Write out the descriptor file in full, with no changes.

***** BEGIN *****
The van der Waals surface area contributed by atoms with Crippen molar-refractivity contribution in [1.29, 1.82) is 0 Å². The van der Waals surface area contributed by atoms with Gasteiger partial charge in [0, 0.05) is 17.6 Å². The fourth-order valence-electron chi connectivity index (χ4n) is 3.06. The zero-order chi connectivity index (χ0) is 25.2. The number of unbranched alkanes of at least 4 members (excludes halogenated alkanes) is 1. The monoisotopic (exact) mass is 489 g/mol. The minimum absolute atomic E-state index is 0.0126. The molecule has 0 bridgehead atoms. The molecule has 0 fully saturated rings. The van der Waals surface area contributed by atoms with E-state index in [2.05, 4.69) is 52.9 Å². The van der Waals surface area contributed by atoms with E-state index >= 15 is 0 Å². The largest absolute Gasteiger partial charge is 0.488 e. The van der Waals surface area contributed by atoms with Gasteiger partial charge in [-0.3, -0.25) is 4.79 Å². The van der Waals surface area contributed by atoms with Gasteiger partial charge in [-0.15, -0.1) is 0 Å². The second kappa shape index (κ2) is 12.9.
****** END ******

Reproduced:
The van der Waals surface area contributed by atoms with Crippen molar-refractivity contribution in [1.29, 1.82) is 0 Å². The van der Waals surface area contributed by atoms with Gasteiger partial charge in [0, 0.05) is 17.6 Å². The fourth-order valence-electron chi connectivity index (χ4n) is 3.06. The zero-order chi connectivity index (χ0) is 25.2. The number of unbranched alkanes of at least 4 members (excludes halogenated alkanes) is 1. The monoisotopic (exact) mass is 489 g/mol. The minimum absolute atomic E-state index is 0.0126. The molecule has 0 bridgehead atoms. The molecule has 0 fully saturated rings. The van der Waals surface area contributed by atoms with E-state index in [2.05, 4.69) is 52.9 Å². The van der Waals surface area contributed by atoms with E-state index >= 15 is 0 Å². The largest absolute Gasteiger partial charge is 0.488 e. The van der Waals surface area contributed by atoms with Gasteiger partial charge in [-0.3, -0.25) is 4.79 Å². The van der Waals surface area contributed by atoms with Gasteiger partial charge in [-0.15, -0.1) is 0 Å². The second kappa shape index (κ2) is 12.9.